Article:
Cane toad biosecurity zone proposed by the NSW Department of Primary Industries

BELLINGEN Shire will be included in a new cane toad biosecurity zone proposed by the NSW Department of Primary Industries (DPI).

The proposed cane toad biosecurity zone would include all NSW local government areas, except those where cane toads already infest - Tweed, Byron, Lismore and Ballina LGAs and eastern parts of Richmond Valley, Kyogle and Clarence Valley LGAs.

The cane toad discussion paper proposes a biosecurity zone, which will help prevent the spread and establishment of cane toads beyond their current distribution.

Proposed regulatory measures which would apply within the biosecurity zone include requirements for landholders to notify authorities of the presence of cane toads, to destroy cane toads on their land and prohibiting people moving, keeping or releasing cane toads.

Current legislation requires that anyone who comes in contact with or otherwise deals with cane toads to ensure biosecurity risks are prevented, eliminated or minimised across NSW.

Cane toads are toxic at all stages of their life cycle and their ingestion can be lethal to native predators such as quolls, snakes and goannas. Cane toads have been linked to local declines and extinctions of native predators in the Northern Territory and Queensland, the discussion paper says.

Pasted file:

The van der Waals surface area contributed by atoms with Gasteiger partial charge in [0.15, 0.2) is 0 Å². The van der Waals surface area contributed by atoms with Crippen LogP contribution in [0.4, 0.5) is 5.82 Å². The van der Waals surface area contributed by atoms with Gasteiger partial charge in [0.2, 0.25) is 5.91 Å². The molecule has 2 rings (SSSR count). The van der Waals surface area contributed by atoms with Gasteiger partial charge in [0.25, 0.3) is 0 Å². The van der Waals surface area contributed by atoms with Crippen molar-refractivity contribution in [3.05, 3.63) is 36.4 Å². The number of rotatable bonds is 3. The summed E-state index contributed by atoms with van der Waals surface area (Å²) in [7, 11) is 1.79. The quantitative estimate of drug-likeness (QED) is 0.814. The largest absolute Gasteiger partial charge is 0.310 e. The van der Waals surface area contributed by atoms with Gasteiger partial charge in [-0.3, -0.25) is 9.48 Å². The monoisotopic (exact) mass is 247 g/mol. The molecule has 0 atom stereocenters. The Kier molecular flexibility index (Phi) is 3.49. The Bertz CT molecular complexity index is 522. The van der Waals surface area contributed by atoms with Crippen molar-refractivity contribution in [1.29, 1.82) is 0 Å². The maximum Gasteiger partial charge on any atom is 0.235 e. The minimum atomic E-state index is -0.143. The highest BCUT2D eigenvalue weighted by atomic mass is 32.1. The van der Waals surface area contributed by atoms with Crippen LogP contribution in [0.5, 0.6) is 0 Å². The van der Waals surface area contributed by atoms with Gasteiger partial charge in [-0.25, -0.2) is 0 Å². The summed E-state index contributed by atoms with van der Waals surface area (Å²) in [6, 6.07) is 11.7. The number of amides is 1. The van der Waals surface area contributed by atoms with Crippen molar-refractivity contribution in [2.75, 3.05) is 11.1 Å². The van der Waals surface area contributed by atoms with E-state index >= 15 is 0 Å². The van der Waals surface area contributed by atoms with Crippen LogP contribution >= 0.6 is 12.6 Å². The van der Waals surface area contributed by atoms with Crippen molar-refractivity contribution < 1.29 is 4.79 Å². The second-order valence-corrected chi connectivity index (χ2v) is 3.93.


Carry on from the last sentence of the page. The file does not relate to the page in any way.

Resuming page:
They can also affect a wide range of fresh water and terrestrial ecosystems through predation on native species in these environments. 

Currently most of NSW is free of cane toads although they have the potential to spread and become establish along the NSW coast as far south as Sydney.

NSW DPI is seeking input from the public on two new regulatory proposals aimed at better managing the biosecurity risks posed by cane toads as well as new pest animal incursions.

DPI Deputy Director General Biosecurity and Food Safety, Bruce Christie, said recent incursions of non-native pest animal species in NSW, including Asian black-spined toads, hedgehogs, snakes and turtles required prompt management action.

“These non-native animal species have the potential to seriously impact on our environment and can introduce exotic diseases, which could impact on our economy, environment and way of life,” Mr Christie said.

“We want to ensure that reporting of high-risk exotic animals is made as early as possible so biosecurity risks of new pest animal incursions from intentional trafficking, stowaways, or other means, can be managed efficiently and effectively.”

A second discussion paper outlines a proposal to further improve the way NSW manages new pest animal incursions.

Submissions on the discussion papers close Friday, April 27, 2018.